"What?!" Chip yelled from around the corner.

"Nothing," I chirped cheerily from the kitchen.

"Yeah, right," he called back, but fortunately did not come to investigate. It looked like the griddle at a Japanese steakhouse. All I needed was a tall, white hat and a couple of meat cleavers to juggle. Ching-ching, chingity-smack. Applause. It died down soon enough, though. After making sure I still had my eyebrows, I tried to move the pan over, but the bottom of it had melted to the eye of the stove. Trying to be as quiet as possible, I rocked it back and forth until it came unstuck. Whew. But I had to continue to loosen it every minute for the remainder of the experience. And there was some blue paint stuck to the eye. I'll have to explain that to him later, I lamented.

Surely the pan was hot enough to sear the meat now, so I tossed the London Broil into the pan. WHOOSH again, but this time it was mostly smoke. And the loud sizzling sound could not be concealed. Chip came out of the bedroom, looked at the billowing smoke rising from the pan, shook his head, and went back into the bedroom.

You can guess what happened next . . . the smoke alarm squealed. I scurried over and fanned a newspaper under it until it stopped. But then I had to return to the stove and FLIP THE MEAT OVER. Yeah. I pried the blackened meat up with a meat fork and spatula, then flipped it over to create the same lovely hissing sound. Now, I had already turned the burner down some, but it was still about 800 degrees. So, the smoke alarm went off again. I rushed to open the sliding glass door just in time to see a fire truck turning into the complex. "They're here because of me," I half-wept. I just knew it. Someone must have reported the smell of smoke or the alarm going off repeatedly.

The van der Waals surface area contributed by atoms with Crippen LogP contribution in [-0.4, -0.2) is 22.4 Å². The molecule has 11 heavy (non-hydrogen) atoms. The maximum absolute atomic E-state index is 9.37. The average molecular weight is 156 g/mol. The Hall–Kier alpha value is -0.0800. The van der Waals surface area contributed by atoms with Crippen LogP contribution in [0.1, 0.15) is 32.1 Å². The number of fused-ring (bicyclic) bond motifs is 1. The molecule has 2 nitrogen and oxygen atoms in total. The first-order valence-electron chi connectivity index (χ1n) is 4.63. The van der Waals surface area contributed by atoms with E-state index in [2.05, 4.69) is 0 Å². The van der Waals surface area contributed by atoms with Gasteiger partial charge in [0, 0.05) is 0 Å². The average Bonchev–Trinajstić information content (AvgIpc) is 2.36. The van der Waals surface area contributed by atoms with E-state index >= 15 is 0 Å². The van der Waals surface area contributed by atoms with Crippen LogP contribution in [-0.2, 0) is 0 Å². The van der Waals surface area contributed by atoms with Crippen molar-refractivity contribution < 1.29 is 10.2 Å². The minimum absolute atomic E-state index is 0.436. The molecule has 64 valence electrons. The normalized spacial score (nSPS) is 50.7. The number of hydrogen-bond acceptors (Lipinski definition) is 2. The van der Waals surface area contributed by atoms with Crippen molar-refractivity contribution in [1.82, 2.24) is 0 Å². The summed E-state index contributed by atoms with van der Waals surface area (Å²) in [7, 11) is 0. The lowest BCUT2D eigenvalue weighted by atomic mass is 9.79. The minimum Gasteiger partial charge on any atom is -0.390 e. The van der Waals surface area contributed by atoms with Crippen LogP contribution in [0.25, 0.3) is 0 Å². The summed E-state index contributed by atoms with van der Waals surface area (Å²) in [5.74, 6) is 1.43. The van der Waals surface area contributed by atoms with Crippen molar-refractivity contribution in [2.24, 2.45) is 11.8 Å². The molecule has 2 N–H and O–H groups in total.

My husband is a firefighter, and would be humiliated by the fire department coming to his own house because his wife is spastic in the kitchen.

I sat down in a heap on the floor and prepared myself for the heavy, booted steps on the stairs and banging on the door. I started to rehearse in my head what I would say. I pictured Chip standing outside with his arms folded, talking to the firefighters, apologizing for the false alarm. But as the minutes passed, no knocking came. In fact, a short minute or two later, I saw the same truck leaving the complex. Ahhhh, I sighed. They were just out driving around. Thank you, Lord, for sparing me that embarrassment.

Fast forward about 30 minutes later, and Chip I were bravely knawing on pieces of charred leather, hoping for the best. He, who will usually eat anything, took the hunk of meat and tossed it into the garbage. Then we ate a pizza.